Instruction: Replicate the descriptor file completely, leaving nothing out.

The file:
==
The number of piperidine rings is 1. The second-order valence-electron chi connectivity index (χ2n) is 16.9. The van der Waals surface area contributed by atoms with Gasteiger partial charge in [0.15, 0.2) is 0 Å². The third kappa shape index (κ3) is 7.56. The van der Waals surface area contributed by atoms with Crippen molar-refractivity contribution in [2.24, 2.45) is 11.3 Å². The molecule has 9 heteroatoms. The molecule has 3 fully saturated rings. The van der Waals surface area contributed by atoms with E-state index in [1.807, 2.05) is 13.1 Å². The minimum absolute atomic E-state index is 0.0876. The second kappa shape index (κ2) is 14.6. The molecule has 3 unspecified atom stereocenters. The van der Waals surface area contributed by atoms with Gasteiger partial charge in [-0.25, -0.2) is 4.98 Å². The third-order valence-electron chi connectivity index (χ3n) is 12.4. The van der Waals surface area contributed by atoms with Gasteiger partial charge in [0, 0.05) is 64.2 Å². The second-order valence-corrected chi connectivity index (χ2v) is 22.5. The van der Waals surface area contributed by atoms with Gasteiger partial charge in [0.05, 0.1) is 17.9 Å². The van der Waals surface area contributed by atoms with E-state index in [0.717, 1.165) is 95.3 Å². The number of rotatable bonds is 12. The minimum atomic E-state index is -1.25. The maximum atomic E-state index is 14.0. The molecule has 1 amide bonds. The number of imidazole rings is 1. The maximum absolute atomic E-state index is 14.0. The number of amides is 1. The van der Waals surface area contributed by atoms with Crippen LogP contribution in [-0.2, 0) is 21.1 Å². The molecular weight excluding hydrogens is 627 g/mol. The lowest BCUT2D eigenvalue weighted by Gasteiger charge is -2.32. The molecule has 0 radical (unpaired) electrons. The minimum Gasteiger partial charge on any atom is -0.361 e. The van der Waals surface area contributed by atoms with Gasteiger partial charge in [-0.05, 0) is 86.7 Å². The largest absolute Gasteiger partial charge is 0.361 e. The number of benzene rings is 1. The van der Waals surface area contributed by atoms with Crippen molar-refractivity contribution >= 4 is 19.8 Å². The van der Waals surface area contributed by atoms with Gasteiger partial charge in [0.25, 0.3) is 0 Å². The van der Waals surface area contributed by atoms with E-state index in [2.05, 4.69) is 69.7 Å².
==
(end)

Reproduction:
The number of piperidine rings is 1. The second-order valence-electron chi connectivity index (χ2n) is 16.9. The van der Waals surface area contributed by atoms with Gasteiger partial charge in [0.15, 0.2) is 0 Å². The third kappa shape index (κ3) is 7.56. The van der Waals surface area contributed by atoms with Crippen molar-refractivity contribution in [2.24, 2.45) is 11.3 Å². The molecule has 9 heteroatoms. The molecule has 3 fully saturated rings. The van der Waals surface area contributed by atoms with E-state index in [1.807, 2.05) is 13.1 Å². The minimum absolute atomic E-state index is 0.0876. The second kappa shape index (κ2) is 14.6. The molecule has 3 unspecified atom stereocenters. The van der Waals surface area contributed by atoms with Gasteiger partial charge in [-0.25, -0.2) is 4.98 Å². The third-order valence-electron chi connectivity index (χ3n) is 12.4. The van der Waals surface area contributed by atoms with Gasteiger partial charge in [0, 0.05) is 64.2 Å². The second-order valence-corrected chi connectivity index (χ2v) is 22.5. The van der Waals surface area contributed by atoms with Gasteiger partial charge in [0.05, 0.1) is 17.9 Å². The van der Waals surface area contributed by atoms with E-state index in [0.717, 1.165) is 95.3 Å². The number of rotatable bonds is 12. The minimum atomic E-state index is -1.25. The maximum atomic E-state index is 14.0. The molecule has 1 amide bonds. The number of imidazole rings is 1. The maximum absolute atomic E-state index is 14.0. The number of amides is 1. The van der Waals surface area contributed by atoms with Crippen LogP contribution in [-0.2, 0) is 21.1 Å². The molecular weight excluding hydrogens is 627 g/mol. The lowest BCUT2D eigenvalue weighted by Gasteiger charge is -2.32. The molecule has 0 radical (unpaired) electrons. The minimum Gasteiger partial charge on any atom is -0.361 e. The van der Waals surface area contributed by atoms with Gasteiger partial charge in [-0.05, 0) is 86.7 Å². The largest absolute Gasteiger partial charge is 0.361 e. The number of benzene rings is 1. The van der Waals surface area contributed by atoms with Crippen molar-refractivity contribution >= 4 is 19.8 Å². The van der Waals surface area contributed by atoms with Gasteiger partial charge in [0.25, 0.3) is 0 Å². The van der Waals surface area contributed by atoms with E-state index in [2.05, 4.69) is 69.7 Å².